Artist Betye Saar Feted by CCH Pounder at ICA LA Benefit Brunch

Courtesy of Gordon Lonsdale; David Sprague/ Roberts Projects, Los Angeles, California
From left: CCH Pounder; Betye Saar

The actor and artists Mark Bradford and Kenny Scharf, along with art philanthropists and admirers, gathered to honor the L.A. native who is having a moment at age 92.

The Institute of Contemporary Art, Los Angeles honored one of the city's favorite daughters, Betye Saar, on June 1 with a Benefit Brunch attended by art world luminaries including Mark Bradford, Kenny Scharf, MOCA director Klaus Biesenbach and actor CCH Pounder, who led a tribute to the artist.

Guests began arriving at a warehouse in the arts district at around noon, milling by the bar under gray skies, sipping fruity vodka concoctions and nibbling bite-size scones and strawberries, before moving inside for a brunch offering two types of salad followed by cherry tomato and summer squash frittata and chicken and sage sausage with a choice of rosé or white wine.

"Ships at a distance have every man's wish on board. For some they come in with the tide. For others they sail forever on the horizon, never out of sight, never landing until the Watcher turns his eyes away in resignation," Pounder said to the crowd, reciting the opening words of Zora Neale Hurston's novel Their Eyes Were Watching God. "Not so for Betye Saar. Her ship has landed in ports consistently over seven decades."

Saar began making art in the 1950s, assembling found objects in a manner similar to artist Simon Rodia, whose famous Watts Towers were an inspiration since her childhood, and Joseph Cornell, whose work she first encountered in 1967. A year later, after the assassination of Martin Luther King Jr., Saar's work took a turn toward race, gender and politics, incorporating images and icons of the Jim Crow era in pieces like The Liberation of Aunt Jemima, which armed a "mammy" doll with a gun.

Artwork by Saar is part of the permanent collection at museums including LACMA, MOCA, MoMA, the Hirshhorn, The Whitney Museum of American Art and numerous others. But with a gallery dedicated solely to her work in The Broad's current exhibition, Soul of a Nation, focusing on African American art from 1960 through 1980, and a show at MoMA in October running simultaneously with another at LACMA this September, Saar is finally having an overdue moment in her home city and beyond.

"I don't like to use the word overdue. I think it's right on time," artist and host committee member Bradford told The Hollywood Reporter as he arrived with his partner, Allan DiCastro. "She has been working for such a long time and she's influenced so many artists. I studied her in school. I'd been to her exhibitions. Once I met her, I was influenced by her overwhelming personality, her generosity, her thoughtfulness."

Artist Scharf echoed Bradford's appreciation. "You don’t know why people are overlooked at certain times, and then they're more relevant," he said before the brunch. "That's always a mystery why things are in and out, but it's nice to see her getting the attention she deserves."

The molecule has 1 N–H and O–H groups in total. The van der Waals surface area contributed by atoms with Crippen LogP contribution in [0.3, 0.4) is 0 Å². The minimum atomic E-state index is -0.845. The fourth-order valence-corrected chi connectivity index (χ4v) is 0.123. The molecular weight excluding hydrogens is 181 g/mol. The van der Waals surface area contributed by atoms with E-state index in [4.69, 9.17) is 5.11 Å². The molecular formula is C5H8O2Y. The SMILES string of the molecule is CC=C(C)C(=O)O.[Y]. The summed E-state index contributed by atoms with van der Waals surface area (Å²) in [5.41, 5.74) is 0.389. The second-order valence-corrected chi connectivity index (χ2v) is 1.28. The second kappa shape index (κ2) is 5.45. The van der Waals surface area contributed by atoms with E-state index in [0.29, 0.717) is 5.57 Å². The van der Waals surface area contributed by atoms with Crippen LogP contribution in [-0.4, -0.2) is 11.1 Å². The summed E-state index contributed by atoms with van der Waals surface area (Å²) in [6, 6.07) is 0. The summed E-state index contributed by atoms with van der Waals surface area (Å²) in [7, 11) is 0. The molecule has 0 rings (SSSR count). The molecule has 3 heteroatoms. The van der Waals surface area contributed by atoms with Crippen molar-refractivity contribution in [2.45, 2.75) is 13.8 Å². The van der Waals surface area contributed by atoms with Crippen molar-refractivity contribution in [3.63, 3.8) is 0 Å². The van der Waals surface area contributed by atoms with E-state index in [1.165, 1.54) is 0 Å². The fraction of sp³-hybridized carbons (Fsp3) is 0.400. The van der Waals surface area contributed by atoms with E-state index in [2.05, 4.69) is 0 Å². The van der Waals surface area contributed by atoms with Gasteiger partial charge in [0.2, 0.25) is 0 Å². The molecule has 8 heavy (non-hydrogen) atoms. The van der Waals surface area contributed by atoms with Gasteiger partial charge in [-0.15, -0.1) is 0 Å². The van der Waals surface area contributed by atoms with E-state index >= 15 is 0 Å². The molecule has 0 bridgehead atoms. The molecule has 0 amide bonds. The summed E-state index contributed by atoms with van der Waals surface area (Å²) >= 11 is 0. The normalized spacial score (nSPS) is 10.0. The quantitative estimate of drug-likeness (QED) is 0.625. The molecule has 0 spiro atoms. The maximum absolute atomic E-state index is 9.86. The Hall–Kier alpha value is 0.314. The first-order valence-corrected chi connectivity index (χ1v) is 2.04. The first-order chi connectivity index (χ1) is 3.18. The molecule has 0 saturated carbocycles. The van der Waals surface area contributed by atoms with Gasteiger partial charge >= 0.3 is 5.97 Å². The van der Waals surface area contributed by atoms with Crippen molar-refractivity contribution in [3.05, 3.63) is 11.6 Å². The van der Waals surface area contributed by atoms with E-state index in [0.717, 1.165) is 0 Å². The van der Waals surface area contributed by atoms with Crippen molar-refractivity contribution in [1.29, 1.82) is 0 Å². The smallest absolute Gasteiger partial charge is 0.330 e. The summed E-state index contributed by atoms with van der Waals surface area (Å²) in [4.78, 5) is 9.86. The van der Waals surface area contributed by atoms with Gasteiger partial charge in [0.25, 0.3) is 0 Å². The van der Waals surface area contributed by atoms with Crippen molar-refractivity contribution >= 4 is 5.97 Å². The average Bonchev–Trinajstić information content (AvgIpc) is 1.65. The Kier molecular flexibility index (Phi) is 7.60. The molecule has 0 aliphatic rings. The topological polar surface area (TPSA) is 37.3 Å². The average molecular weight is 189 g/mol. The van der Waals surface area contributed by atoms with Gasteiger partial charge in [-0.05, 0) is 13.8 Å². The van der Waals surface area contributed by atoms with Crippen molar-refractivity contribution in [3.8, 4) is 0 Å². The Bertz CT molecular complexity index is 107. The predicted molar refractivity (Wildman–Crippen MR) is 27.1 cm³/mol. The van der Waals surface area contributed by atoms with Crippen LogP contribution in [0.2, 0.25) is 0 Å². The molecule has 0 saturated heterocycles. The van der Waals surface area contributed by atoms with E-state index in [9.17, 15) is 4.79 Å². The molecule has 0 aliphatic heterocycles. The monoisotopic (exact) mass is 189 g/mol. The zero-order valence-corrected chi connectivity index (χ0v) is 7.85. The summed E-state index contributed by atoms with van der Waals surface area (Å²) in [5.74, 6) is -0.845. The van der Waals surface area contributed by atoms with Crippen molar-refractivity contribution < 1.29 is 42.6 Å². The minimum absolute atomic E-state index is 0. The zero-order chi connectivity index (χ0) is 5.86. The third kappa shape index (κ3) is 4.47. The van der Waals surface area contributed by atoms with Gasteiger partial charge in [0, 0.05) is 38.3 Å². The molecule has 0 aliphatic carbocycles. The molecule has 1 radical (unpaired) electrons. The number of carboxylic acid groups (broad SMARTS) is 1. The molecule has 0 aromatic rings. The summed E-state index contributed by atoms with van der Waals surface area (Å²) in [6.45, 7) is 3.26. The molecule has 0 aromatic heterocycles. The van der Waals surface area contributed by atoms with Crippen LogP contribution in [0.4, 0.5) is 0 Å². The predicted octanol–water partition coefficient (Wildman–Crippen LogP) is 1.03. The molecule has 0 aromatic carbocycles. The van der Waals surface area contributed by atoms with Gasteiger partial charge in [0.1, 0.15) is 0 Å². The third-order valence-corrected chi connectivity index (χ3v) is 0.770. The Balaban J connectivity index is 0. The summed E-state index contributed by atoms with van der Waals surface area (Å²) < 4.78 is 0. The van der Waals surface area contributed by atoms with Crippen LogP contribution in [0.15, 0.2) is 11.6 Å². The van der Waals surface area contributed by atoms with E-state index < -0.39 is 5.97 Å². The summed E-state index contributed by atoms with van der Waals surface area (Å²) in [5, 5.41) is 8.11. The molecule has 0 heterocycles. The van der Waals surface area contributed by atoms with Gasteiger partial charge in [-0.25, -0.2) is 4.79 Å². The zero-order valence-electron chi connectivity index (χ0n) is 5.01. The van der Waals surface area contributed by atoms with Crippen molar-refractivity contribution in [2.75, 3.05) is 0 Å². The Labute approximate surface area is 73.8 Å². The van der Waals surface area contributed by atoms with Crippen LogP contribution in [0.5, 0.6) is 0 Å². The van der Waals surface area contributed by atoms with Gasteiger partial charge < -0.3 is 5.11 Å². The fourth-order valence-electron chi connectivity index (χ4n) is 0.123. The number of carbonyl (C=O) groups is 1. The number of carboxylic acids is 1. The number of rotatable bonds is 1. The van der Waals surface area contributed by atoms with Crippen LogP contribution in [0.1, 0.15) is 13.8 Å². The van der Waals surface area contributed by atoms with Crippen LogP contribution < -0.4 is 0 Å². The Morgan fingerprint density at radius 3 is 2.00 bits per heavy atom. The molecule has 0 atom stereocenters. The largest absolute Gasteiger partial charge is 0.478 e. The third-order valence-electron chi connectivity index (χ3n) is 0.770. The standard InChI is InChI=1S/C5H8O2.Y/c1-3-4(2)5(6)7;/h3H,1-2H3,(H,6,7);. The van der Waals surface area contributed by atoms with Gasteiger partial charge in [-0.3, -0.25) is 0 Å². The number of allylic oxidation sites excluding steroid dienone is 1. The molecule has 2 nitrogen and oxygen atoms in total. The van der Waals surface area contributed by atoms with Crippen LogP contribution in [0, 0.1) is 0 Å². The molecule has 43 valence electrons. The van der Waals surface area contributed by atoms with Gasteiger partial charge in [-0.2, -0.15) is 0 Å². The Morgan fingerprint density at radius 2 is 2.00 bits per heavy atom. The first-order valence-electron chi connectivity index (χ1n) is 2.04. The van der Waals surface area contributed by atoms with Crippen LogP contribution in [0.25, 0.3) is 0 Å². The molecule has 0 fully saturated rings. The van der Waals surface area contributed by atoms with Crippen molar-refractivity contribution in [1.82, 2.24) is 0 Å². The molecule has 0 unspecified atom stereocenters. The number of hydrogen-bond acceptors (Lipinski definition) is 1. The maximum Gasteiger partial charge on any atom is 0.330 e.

A four-time Emmy nominee best known for playing LAPD Captain Claudette Wymson on The Shield and Coroner Loretta Wade on NCIS New Orleans, Pounder will next be seen on the big screen reprising her role as Mo'at, mother of Zoe Saldana's Neytiri in James Cameron's Avatar sequels. A longtime friend of Saar's, Pounder recalled shared trips to Mexico City flea markets, the south of France, even to the gate of James Baldwin's house in Venice, in search of items the artist might use in her work.

"She's produced so many different things using so many mediums and has created a visceral response to the American dilemma that it's amazing to me, in one sense, that she hasn't been honored before in this kind of way," said Pounder. "We talk about worth in terms of dollars and cents. And I think with Betye we have an opportunity to talk about worth in terms of love and reflection on the human condition."

When Saar finally stepped to the dais, the room erupted with a standing ovation for the diminutive but charismatic figure in her trademark headscarf topped by a tuft of silver hair. "I’m so glad you’re all here to share this moment with me," she said, still spry a month before her 93rd birthday. "I know that while you’re here, you’re also benefiting ICA because they're like the art heart of Los Angeles and have helped a lot of people just by being here." That was all she said, then thanked the guests and donated $1,000 to the museum.

ICA LA's 2019 Benefit Brunch hosts included Santiago Ortiz, Roberts Projects, V. Joy Simmons, Berry Stein, Gundrun Gotschke and Yuval Bar-Zemer, Sydney D. Holland, Randi and Harlan Steinberger, Darren Walker, Mimi Wheeler, Vera R. Campbell, Christina Kim, Laura Donnelley, Marija Karan and CAA co-head of motion picture talent Joel Lubin, as well as Frieze LA executive director Bettina Korek. The biannual benefit event recognizes artists who have made significant contributions to the canon of art history. Past honorees include Carrie Mae Weems and Henry Taylor.

As dessert was served, longtime ICA LA executive director Elsa Longhauser, who is soon stepping down, thanked the crowd. And President of the Board of Directors Laura Donnelley reminded them all to donate. But before that, Pounder wound up her tribute recalling a project Saar once mentioned called Fade. It included pictures against dead vines and corresponding funereal imagery to be exhibited after her passing, which, by the look of things, is a long way off. "I don’t know," Saar told Pounder not long ago. "I don’t want to jinx it, but I think I might make it to 100!"